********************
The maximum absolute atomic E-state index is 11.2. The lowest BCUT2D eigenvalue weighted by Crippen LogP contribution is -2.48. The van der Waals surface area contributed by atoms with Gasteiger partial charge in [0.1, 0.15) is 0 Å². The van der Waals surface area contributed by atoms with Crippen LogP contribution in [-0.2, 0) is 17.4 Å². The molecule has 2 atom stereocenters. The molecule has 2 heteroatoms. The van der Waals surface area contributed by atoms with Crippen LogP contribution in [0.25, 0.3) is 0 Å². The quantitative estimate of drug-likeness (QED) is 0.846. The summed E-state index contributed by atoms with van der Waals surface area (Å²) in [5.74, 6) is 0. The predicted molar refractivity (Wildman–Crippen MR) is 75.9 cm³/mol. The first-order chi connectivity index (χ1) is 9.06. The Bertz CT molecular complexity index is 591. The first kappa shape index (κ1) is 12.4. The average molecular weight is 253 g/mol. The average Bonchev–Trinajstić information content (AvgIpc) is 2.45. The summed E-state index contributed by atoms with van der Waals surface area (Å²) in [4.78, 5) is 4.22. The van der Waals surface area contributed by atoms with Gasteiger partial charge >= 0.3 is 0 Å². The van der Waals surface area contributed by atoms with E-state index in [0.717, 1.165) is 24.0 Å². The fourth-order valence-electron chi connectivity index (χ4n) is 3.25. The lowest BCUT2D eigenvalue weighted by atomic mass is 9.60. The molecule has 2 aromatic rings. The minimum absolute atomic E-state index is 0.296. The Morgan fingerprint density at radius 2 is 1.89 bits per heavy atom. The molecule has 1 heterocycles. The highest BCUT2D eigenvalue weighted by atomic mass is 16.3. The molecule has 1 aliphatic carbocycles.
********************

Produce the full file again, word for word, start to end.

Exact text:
The maximum absolute atomic E-state index is 11.2. The lowest BCUT2D eigenvalue weighted by Crippen LogP contribution is -2.48. The van der Waals surface area contributed by atoms with Gasteiger partial charge in [0.1, 0.15) is 0 Å². The van der Waals surface area contributed by atoms with Crippen LogP contribution in [-0.2, 0) is 17.4 Å². The molecule has 2 atom stereocenters. The molecule has 2 heteroatoms. The van der Waals surface area contributed by atoms with Crippen LogP contribution in [0.25, 0.3) is 0 Å². The quantitative estimate of drug-likeness (QED) is 0.846. The summed E-state index contributed by atoms with van der Waals surface area (Å²) in [5.74, 6) is 0. The predicted molar refractivity (Wildman–Crippen MR) is 75.9 cm³/mol. The first-order chi connectivity index (χ1) is 9.06. The Bertz CT molecular complexity index is 591. The first kappa shape index (κ1) is 12.4. The average molecular weight is 253 g/mol. The average Bonchev–Trinajstić information content (AvgIpc) is 2.45. The summed E-state index contributed by atoms with van der Waals surface area (Å²) in [4.78, 5) is 4.22. The van der Waals surface area contributed by atoms with Gasteiger partial charge >= 0.3 is 0 Å². The van der Waals surface area contributed by atoms with E-state index in [0.717, 1.165) is 24.0 Å². The fourth-order valence-electron chi connectivity index (χ4n) is 3.25. The lowest BCUT2D eigenvalue weighted by atomic mass is 9.60. The molecule has 2 aromatic rings. The minimum absolute atomic E-state index is 0.296. The Morgan fingerprint density at radius 2 is 1.89 bits per heavy atom. The molecule has 1 heterocycles. The highest BCUT2D eigenvalue weighted by atomic mass is 16.3. The molecule has 1 aliphatic carbocycles.